Saturday, January 14, 2012
I AM NUMBER FOUR (2011)
FRYEAN MYTHOS: *adventure*
CAMPBELLIAN FUNCTIONS: *metaphysical, psychological*
I've not read the "Lorien Legacies" books that spawned this Dreamworks picture (first to be distributed by Disney's Touchstone-- cue "strange bedfellows" maxim), but I'm guessing from what I've read elsewhere that the film probably does the original justice. FOUR is not a particularly inventive picture, following in the wake of many many teen-centered stories about young people trying to pass in ordinary societies despite possessing extraordinary powers
However, it does have one strength: it picks one simple story and follows it through with a minimum of complication. This puts it ahead of other "power-teen" films in which the scenarios attempt to out-X the X-men in terms of dizzying continuities, as with (for example) 2008's JUMPER and 2009's PUSH.
The hero is the son of alien parents, both of whom have died, and his only parental figure is another alien who attempts to keep him safe, concealing him amid the humans of Earth, whom they both fortunately resemble. Unfortunately, the young man has certain powers-- termed "legacies" to make them sound less like superhero attributes-- that are blossoming with his adolescence. At the picture's start, he blows his last Earth-cover-ID by letting other teens witness his abilities, so the guardian has to set his young charge up in another location. The bulk of the story then follows young "John Smith" (the alien teen's choice for a new name) as he and guardian "Henri" try to keep low and avoid a hostile group of alien bounty hunters, the Mogadorians.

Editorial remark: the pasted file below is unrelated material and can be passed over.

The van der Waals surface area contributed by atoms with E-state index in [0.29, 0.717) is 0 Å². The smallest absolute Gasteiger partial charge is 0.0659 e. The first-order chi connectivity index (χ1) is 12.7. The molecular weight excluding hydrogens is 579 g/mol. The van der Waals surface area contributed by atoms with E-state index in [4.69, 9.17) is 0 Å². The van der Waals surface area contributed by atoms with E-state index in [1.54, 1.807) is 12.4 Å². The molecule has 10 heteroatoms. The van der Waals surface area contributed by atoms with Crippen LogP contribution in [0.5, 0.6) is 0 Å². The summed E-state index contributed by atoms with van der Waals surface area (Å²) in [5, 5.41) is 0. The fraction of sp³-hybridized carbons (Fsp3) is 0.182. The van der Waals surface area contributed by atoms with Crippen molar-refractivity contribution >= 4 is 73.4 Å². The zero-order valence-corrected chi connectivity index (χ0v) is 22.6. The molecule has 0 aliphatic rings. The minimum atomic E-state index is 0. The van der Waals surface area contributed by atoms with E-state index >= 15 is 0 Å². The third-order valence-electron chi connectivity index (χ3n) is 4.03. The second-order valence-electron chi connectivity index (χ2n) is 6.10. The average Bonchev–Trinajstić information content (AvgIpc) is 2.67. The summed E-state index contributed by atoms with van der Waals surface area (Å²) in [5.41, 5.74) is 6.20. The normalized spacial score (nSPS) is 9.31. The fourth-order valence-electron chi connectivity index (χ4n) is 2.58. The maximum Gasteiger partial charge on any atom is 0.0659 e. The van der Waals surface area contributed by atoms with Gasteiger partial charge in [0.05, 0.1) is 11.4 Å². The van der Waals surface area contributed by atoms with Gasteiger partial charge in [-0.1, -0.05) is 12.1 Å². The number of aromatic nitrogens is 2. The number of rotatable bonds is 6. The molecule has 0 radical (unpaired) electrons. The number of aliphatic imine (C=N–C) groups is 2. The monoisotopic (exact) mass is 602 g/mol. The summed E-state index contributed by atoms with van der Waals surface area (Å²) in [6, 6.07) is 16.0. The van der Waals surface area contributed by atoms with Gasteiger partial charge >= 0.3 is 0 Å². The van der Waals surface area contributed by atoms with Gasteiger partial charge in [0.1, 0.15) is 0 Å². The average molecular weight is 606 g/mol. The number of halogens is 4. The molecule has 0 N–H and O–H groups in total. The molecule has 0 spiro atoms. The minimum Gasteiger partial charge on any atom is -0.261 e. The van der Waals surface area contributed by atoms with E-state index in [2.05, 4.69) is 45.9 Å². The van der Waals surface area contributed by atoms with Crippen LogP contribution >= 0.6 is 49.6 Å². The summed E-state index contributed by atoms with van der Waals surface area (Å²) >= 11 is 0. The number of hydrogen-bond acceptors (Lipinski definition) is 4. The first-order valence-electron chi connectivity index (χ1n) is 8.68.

Naturally, the first thing John Smith does in his new locale is to butt heads with the local bullies and get cozy with a nosy Earth-girl-- one given to posting scandalous news on her website. John also meets and befriends a young nerd named Sam who believes-- correctly, as it turns out-- that his father was kidnapped by aliens. Sam gets the best line in the film: "My life is an episode of the X-Files." John's carelessness brings down the wrath of the bounty hunters. Henri dies but John meets another of his kind who in effect takes Henri's place: a young kick-ass female who calls herself "Number Six." The teens trounce their attackers in some strong FX-scenes that, compared to other films in this subgenre, are relatively easy to follow. John, expecting trouble to find him again, leaves his girlfriend and hits the road once more, this time with both Sam and Number Six in tow, thus leaving open the possibility of Sam locating his lost dad.
Given that this is all very well-traveled material, there might have been a justifiable temptation to camp it up. Thankfully, the four principal actors all play it straight, and the script, while never provocative, supplies good bits of business for them. Teresa Palmer as Number Six shows an intensity that's preferable to John Smith's maunderings. It might have been a more inventive story had it been built around her, but the filmmakers did reasonably well with what they had.
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